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Letter to Trump: US Muslims urge president-elect to reject bigotry

Muslim American activists send a letter to President-elect Donald Trump calling on him to uphold the constitution and condemn hate
Two Muslim women were attacked in New York over the past two days (Reuters)
Par MEE staff

More than 300 Muslim organisers and leaders across the United States issued an open letter to President-elect Donald Trump, urging him to protect freedom of religion and revise some of his proposed policies, including creating a Muslim registry.

Amid a rise in attacks targeting Muslims, the authors of the letter called on Trump “to clearly and strongly condemn bigotry, hate crimes and bias-based school bullying directed at any American, including American Muslims”.

Attacks against Muslims have increased throughout the election season, and Trump’s victory last month appears to have led to a further spike in hate-based abuse.

Two Muslim women were attacked in New York City over the past two days.

A uniformed city transit employee was pushed down the stairs at Grand Central, the busy rail hub in Manhattan. The victim was taken to the hospital with injuries to her knee and ankle. 

The suspect called the station agent a "terrorist," said New York Governor Andrew Cuomo.

And on Saturday evening, an off-duty Muslim police officer was harassed in Brooklyn while out with her 16-year-old son, prosecutors said. The suspect in the incident is facing hate crime charges. 

In their message to Trump, Muslim activists referred to FBI statistics that point to a 67 percent increase in anti-Muslim hate crimes in 2015. A recent report by civil rights group the Southern Poverty Law Centre said it had recorded almost 900 hate-based incidents since the election.

"As our President-Elect, one of your duties is to ensure our collective safety and security," the letter reads. "This includes protecting the First Amendment rights of all Americans to freely practice their faith, without fear, intimidation or reprisal."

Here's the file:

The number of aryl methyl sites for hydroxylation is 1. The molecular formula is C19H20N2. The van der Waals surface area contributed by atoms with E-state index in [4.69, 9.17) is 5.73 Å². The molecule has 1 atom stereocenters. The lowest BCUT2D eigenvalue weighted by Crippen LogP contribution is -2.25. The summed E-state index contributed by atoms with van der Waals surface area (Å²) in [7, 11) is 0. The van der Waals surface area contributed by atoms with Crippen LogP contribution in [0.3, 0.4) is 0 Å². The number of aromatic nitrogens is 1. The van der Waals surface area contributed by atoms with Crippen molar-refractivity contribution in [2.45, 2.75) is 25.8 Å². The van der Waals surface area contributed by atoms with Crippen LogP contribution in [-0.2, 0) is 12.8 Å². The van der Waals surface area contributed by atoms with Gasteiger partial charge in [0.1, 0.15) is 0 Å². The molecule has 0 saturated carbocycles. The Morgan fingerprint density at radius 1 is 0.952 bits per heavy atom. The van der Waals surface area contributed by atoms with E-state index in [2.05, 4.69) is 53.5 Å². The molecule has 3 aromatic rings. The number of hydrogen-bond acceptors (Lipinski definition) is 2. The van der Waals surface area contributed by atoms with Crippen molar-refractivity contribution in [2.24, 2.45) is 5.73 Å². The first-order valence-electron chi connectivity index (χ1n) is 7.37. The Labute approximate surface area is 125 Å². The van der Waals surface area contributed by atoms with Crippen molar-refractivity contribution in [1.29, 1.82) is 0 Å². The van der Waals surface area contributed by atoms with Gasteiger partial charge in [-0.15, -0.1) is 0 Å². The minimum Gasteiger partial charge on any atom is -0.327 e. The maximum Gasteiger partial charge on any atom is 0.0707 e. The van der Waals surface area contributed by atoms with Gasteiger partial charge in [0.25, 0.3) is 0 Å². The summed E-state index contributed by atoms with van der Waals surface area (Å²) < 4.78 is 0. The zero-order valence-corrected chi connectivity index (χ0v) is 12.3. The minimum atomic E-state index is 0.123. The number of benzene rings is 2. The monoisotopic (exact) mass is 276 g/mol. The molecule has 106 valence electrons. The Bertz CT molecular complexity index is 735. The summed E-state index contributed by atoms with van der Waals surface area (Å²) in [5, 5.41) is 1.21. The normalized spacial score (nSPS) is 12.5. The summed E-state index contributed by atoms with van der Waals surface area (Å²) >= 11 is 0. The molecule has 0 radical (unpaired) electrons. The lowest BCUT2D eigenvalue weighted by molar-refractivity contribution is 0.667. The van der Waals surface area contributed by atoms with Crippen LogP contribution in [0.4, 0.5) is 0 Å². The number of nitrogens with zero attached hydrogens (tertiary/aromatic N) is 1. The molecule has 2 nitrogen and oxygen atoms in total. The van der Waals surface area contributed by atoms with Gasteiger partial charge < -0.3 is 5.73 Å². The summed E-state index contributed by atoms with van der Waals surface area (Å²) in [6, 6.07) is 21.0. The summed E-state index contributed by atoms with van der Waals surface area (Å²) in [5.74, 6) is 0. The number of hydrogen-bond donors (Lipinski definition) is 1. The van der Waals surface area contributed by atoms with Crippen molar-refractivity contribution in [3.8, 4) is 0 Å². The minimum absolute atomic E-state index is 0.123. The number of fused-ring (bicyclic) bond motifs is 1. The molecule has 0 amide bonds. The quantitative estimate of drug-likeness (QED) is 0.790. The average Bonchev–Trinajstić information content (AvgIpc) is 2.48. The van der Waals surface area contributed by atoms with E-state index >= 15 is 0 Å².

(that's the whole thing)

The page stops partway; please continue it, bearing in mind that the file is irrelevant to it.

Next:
The organisers said they were concerned particularly over some of Trump’s appointees, and asked the president-elect to reconsider those candidates.

Trump has made a host of controversial appointments.

Katharine Gorka, named to Trump's national security transition team, has rejected calling Islam a religion of peace. Stephen Bannon, the former chief of white nationalist website Breitbart, is Trump's chief strategist. Michael Flynn, who has proclaimed that fear of Muslims is not irrational, was named as national security adviser with KT McFarland, who has called for profiling, as his deputy.

The letter warns Trump against adopting policies that target Americans based on their faith.

"Advisors and members of your transition team have proposed a registry of Muslim immigrants and visitors to this country," the activists said. "Shockingly, an advisor cited the internment of more than 110,000 Japanese Americans during World War II - one of the most shameful moments in our nation’s history - as precedent for targeting Muslims."

The authors highlighted Muslim Americans' contributions and commitment to the United States, citing research which shows that Muslims are as likely as Protestants to have a strong American identity.

The letter concludes by wishing Trump success, pledging continued engagement to hold elected officials accountable for upholding the constitution and protecting all citizens.

"We will raise our voices together with all Americans who share our concerns to protect these values," it said.

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